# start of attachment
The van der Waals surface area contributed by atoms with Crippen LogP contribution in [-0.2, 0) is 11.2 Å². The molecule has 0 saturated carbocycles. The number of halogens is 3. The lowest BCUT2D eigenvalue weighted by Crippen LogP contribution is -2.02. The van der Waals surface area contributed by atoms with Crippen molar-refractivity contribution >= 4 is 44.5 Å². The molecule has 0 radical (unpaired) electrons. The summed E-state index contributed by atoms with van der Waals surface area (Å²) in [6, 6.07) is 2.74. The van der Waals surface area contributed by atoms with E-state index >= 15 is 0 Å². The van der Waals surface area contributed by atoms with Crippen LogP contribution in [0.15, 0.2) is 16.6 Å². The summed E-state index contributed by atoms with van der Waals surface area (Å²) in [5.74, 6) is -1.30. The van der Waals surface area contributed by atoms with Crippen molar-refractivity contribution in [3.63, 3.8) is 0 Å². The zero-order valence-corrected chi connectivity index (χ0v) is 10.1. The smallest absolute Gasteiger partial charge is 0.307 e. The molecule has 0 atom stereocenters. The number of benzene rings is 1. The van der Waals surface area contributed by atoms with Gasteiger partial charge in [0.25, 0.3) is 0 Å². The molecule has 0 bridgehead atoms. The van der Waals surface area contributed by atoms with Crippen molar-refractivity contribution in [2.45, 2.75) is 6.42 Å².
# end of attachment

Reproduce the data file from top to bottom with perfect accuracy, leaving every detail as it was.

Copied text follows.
The van der Waals surface area contributed by atoms with Crippen LogP contribution in [-0.2, 0) is 11.2 Å². The molecule has 0 saturated carbocycles. The number of halogens is 3. The lowest BCUT2D eigenvalue weighted by Crippen LogP contribution is -2.02. The van der Waals surface area contributed by atoms with Crippen molar-refractivity contribution >= 4 is 44.5 Å². The molecule has 0 radical (unpaired) electrons. The summed E-state index contributed by atoms with van der Waals surface area (Å²) in [6, 6.07) is 2.74. The van der Waals surface area contributed by atoms with E-state index >= 15 is 0 Å². The van der Waals surface area contributed by atoms with Crippen LogP contribution in [0.15, 0.2) is 16.6 Å². The summed E-state index contributed by atoms with van der Waals surface area (Å²) in [5.74, 6) is -1.30. The van der Waals surface area contributed by atoms with Crippen molar-refractivity contribution in [3.63, 3.8) is 0 Å². The zero-order valence-corrected chi connectivity index (χ0v) is 10.1. The smallest absolute Gasteiger partial charge is 0.307 e. The molecule has 0 atom stereocenters. The number of benzene rings is 1. The van der Waals surface area contributed by atoms with Gasteiger partial charge in [0.25, 0.3) is 0 Å². The molecule has 0 bridgehead atoms. The van der Waals surface area contributed by atoms with Crippen molar-refractivity contribution in [2.45, 2.75) is 6.42 Å².